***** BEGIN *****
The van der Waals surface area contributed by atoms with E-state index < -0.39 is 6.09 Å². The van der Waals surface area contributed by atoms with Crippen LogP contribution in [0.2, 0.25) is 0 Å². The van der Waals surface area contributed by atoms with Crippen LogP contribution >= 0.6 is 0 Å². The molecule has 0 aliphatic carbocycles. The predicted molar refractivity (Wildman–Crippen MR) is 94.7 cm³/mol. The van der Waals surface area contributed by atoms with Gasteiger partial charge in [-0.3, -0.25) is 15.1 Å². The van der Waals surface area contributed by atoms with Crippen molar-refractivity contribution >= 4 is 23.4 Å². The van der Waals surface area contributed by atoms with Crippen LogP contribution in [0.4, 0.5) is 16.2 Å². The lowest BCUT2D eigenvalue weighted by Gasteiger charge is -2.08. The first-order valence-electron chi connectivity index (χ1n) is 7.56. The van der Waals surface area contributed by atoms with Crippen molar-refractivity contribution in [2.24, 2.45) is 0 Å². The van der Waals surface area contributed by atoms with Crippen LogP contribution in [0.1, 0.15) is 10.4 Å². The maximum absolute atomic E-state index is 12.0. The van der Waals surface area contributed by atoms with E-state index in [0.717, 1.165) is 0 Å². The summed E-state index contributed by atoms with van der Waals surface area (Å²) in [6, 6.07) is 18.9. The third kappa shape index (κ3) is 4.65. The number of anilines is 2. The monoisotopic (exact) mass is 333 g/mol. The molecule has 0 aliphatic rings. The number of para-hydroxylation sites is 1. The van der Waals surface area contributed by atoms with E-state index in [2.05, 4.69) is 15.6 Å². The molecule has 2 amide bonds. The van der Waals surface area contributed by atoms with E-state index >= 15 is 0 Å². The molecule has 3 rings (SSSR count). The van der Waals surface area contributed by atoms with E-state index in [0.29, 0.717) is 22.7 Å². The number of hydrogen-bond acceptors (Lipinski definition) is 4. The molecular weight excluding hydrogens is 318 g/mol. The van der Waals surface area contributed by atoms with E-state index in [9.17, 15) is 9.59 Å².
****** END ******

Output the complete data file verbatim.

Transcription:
The van der Waals surface area contributed by atoms with E-state index < -0.39 is 6.09 Å². The van der Waals surface area contributed by atoms with Crippen LogP contribution in [0.2, 0.25) is 0 Å². The van der Waals surface area contributed by atoms with Crippen LogP contribution >= 0.6 is 0 Å². The molecule has 0 aliphatic carbocycles. The predicted molar refractivity (Wildman–Crippen MR) is 94.7 cm³/mol. The van der Waals surface area contributed by atoms with Gasteiger partial charge in [-0.3, -0.25) is 15.1 Å². The van der Waals surface area contributed by atoms with Crippen molar-refractivity contribution >= 4 is 23.4 Å². The van der Waals surface area contributed by atoms with Crippen LogP contribution in [0.4, 0.5) is 16.2 Å². The lowest BCUT2D eigenvalue weighted by Gasteiger charge is -2.08. The first-order valence-electron chi connectivity index (χ1n) is 7.56. The van der Waals surface area contributed by atoms with Crippen molar-refractivity contribution in [2.24, 2.45) is 0 Å². The van der Waals surface area contributed by atoms with Crippen LogP contribution in [0.1, 0.15) is 10.4 Å². The maximum absolute atomic E-state index is 12.0. The van der Waals surface area contributed by atoms with E-state index in [0.717, 1.165) is 0 Å². The summed E-state index contributed by atoms with van der Waals surface area (Å²) in [6, 6.07) is 18.9. The third kappa shape index (κ3) is 4.65. The number of anilines is 2. The monoisotopic (exact) mass is 333 g/mol. The molecule has 0 aliphatic rings. The number of para-hydroxylation sites is 1. The van der Waals surface area contributed by atoms with E-state index in [2.05, 4.69) is 15.6 Å². The molecule has 2 amide bonds. The van der Waals surface area contributed by atoms with E-state index >= 15 is 0 Å². The molecule has 3 rings (SSSR count). The van der Waals surface area contributed by atoms with E-state index in [0.29, 0.717) is 22.7 Å². The number of hydrogen-bond acceptors (Lipinski definition) is 4. The molecular weight excluding hydrogens is 318 g/mol. The van der Waals surface area contributed by atoms with E-state index in [9.17, 15) is 9.59 Å².